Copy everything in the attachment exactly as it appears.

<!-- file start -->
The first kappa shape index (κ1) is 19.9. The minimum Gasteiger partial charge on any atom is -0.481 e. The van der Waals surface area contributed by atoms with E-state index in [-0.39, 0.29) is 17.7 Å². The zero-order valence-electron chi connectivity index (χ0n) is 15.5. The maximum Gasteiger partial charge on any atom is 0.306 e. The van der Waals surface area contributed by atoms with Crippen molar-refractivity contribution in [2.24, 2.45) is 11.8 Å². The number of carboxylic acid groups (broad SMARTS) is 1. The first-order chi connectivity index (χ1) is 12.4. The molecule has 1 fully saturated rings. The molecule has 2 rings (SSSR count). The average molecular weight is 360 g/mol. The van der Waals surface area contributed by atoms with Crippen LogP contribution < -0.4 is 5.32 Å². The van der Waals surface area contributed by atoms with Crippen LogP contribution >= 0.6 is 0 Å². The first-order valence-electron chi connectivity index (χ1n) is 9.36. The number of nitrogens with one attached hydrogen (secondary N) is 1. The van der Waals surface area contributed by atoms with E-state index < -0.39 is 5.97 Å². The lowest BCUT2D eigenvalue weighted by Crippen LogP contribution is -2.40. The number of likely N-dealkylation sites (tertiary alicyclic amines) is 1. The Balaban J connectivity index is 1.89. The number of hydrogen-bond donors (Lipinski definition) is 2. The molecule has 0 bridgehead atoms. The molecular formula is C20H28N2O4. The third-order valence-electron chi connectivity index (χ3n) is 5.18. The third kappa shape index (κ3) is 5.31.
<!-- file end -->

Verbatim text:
The first kappa shape index (κ1) is 19.9. The minimum Gasteiger partial charge on any atom is -0.481 e. The van der Waals surface area contributed by atoms with E-state index in [-0.39, 0.29) is 17.7 Å². The zero-order valence-electron chi connectivity index (χ0n) is 15.5. The maximum Gasteiger partial charge on any atom is 0.306 e. The van der Waals surface area contributed by atoms with Crippen molar-refractivity contribution in [2.24, 2.45) is 11.8 Å². The number of carboxylic acid groups (broad SMARTS) is 1. The first-order chi connectivity index (χ1) is 12.4. The molecule has 1 fully saturated rings. The molecule has 2 rings (SSSR count). The average molecular weight is 360 g/mol. The van der Waals surface area contributed by atoms with Crippen LogP contribution < -0.4 is 5.32 Å². The van der Waals surface area contributed by atoms with Crippen LogP contribution >= 0.6 is 0 Å². The first-order valence-electron chi connectivity index (χ1n) is 9.36. The number of nitrogens with one attached hydrogen (secondary N) is 1. The van der Waals surface area contributed by atoms with E-state index < -0.39 is 5.97 Å². The lowest BCUT2D eigenvalue weighted by Crippen LogP contribution is -2.40. The number of likely N-dealkylation sites (tertiary alicyclic amines) is 1. The Balaban J connectivity index is 1.89. The number of hydrogen-bond donors (Lipinski definition) is 2. The molecule has 0 bridgehead atoms. The molecular formula is C20H28N2O4. The third-order valence-electron chi connectivity index (χ3n) is 5.18. The third kappa shape index (κ3) is 5.31.